Lately I have been completely loosing track of what day or date it is. I think its because I have slipped completely into the relaxed life style, and taking everything in its stride. Its a really good thing, and I find myself really supprised when I find out what date it is. I dont complain though, as it just means its one day closer until I am with my partner Jasmin again! I miss her soo much! I dont mean to wish my time here away, but the day I see her again, April 4th, couldnt come fast enough...



Our second to last day in Villa de Leyva, we hopped on the back of a ute and headed out of town through the hills to the countryside, where we got out and walked for over another hour through the scrub and forest to eat lunch and relax next to half a dozen different waterfalls. This area is also famous on the small backpacking circuit Colombia has, for Colombias finest magic mushrooms. So we hunted around and picked a couple to take back to the hostel. At night there was 9 of us (Including the 3 funny Irish blokes that finally rocked up today) that all played cards over a few beers till the wee hours of the morning. Bloody hell it gets very cold at night here!! Its good to finally get to bed under the 5 blankets that they provide for you here, haha!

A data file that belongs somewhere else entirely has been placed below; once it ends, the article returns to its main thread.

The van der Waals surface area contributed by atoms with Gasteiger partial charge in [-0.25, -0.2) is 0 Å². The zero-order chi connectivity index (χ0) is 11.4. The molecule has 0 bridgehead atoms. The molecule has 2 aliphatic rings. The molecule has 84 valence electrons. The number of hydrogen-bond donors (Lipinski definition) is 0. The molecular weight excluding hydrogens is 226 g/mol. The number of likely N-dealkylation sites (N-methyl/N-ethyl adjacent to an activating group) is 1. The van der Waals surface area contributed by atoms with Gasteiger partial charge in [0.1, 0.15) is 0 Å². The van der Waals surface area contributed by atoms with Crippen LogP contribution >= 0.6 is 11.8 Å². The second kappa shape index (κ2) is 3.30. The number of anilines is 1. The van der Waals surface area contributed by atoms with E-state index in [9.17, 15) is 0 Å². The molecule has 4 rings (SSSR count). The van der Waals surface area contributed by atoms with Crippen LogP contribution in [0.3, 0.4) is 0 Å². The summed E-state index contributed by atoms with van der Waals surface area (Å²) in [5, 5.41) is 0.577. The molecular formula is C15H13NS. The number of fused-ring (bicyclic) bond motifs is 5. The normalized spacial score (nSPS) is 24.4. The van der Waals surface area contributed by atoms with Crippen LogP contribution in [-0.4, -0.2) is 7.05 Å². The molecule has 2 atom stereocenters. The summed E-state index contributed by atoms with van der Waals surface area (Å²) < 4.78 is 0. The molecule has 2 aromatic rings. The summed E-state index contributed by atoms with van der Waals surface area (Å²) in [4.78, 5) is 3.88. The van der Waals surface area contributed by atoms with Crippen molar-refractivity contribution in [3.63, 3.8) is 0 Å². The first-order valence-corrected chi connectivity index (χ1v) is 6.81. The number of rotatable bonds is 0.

In the morning 2 of the Irish guys, along with a French bloke, a Canadian girl and us 2 Aussies went for another walk in search of who knows what. We found a few waterfalls in mountain gourges. We all climbed up the top of one of the mountains to get another view of the surrounding areas. The Irish and French went off in hunt for more mushrooms and didnt come back for sooo long, and we left before we saw them again, so they were either extremely successfull or extremely unsuccessful. But we put our backpacks on (Andy, Matty and I) and trotted off to the bus station to head to Bogota, the nations capital.